- Research is showing Therapy Dogs are an important part of patient recovery and moral in hospitals.
One Northwoods program is gaining paw-pularity quickly.
Buster is a one and a half year old Pekingese Bolognese mix with only a few months of therapy dog work under his collar.
His owner, Marilyn Bolgioni describes him as,
"A happy dog, he loves everyone. He loves older people, younger people, children, other dogs and he seems to know the people that like dogs. He likes that too."
We all know that a hospital can be a stressful area and sometimes, if you're waiting for a procedure, it can even be a dreary day. But when you have somebody like Buster come and visit your room, a therapy dog, he can brighten you up with his soft fur and friendly smile and make everything better.
Bogioni says,"Another woman had had a stroke and she hadn't responded at all until Buster came in the room. She started talking and she probably went on for a half an hour. That was very emotional."
This is the first time Rochelle Oganovich has been hospitalized and says once she heard Buster was in the building she immediately requested a visit, "I believe in this, because they do it all over and I see the difference. Like at the nursing home, how everybody is in high spirits after the dog leaves."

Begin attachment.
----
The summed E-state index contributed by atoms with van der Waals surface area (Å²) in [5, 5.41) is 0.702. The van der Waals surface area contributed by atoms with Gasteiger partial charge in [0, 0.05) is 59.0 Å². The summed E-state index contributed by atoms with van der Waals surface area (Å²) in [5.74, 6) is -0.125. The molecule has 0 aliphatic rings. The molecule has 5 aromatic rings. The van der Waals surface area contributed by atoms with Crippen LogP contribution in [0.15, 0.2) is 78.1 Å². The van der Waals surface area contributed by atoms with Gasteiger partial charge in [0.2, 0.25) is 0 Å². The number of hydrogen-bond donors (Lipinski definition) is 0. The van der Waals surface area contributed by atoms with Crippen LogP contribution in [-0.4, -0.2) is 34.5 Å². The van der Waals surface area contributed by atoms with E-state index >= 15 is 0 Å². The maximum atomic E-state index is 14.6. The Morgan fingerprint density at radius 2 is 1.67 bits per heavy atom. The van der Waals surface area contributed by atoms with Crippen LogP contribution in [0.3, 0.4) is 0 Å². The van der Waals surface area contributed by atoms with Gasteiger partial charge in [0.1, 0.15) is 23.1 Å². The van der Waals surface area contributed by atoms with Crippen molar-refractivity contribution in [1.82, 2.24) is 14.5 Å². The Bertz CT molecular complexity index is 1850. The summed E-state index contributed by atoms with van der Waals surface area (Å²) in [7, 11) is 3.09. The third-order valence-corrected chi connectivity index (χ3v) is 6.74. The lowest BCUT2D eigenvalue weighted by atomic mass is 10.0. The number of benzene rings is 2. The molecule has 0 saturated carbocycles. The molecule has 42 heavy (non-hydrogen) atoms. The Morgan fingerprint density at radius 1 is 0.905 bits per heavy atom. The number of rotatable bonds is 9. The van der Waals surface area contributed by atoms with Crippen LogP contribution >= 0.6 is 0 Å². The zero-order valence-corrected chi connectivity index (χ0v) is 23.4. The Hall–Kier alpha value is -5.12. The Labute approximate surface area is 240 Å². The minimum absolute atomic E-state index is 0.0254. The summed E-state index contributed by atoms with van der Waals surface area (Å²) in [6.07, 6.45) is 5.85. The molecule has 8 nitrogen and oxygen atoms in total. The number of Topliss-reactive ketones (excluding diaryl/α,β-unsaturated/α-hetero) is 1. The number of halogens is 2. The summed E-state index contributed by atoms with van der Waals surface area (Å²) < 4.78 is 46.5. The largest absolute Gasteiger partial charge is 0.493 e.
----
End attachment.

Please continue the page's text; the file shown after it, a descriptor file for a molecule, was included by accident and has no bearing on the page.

But Buster's not the only dog trotting the halls of the hospital offering aid.
Wayne Bognar and Oliver volunteered for six years full time and the responses from patients kept them going, "You can see that it definitely brightens up their day. You get many stories about their dogs that they used to have and so it brings back a lot of good memories."
Oganovich says, "You cannot live without volunteers. No hospital, no organization cannot go without volunteers. They're the number one people that give 150%."
Now these therapy dogs have become so popular they're having a hard time keeping up with all the healing.
Vice President of Patient Care Service at Ministry Howard Young, Deb Karow says, "We have more requests for visits than we have dogs and handlers at this point in time."
She says almost any dog could be a fit for this program, "Basically anybody who has a dog that's very social, very friendly and very obedient, we would welcome them to inquire about becoming a therapy dog, to join the local chapter and to become part of this program."
With five therapy dogs in this Northwoods pack, it's now expanding to other hospitals.
Bolgioni says she is glad she joined, "I just think it's great. It's more than I hoped it would be. Especially in the aspect that it really helps the patient."
Changing attitudes and relieving stress one paw shake at a time.
For information on our local chapter contact Nancy Diepenbrock at firstname.lastname@example.org or 715-479-2498.
Or check out the link to the international site below.
Therapy Dogs International Website
Written By: Michael Crusan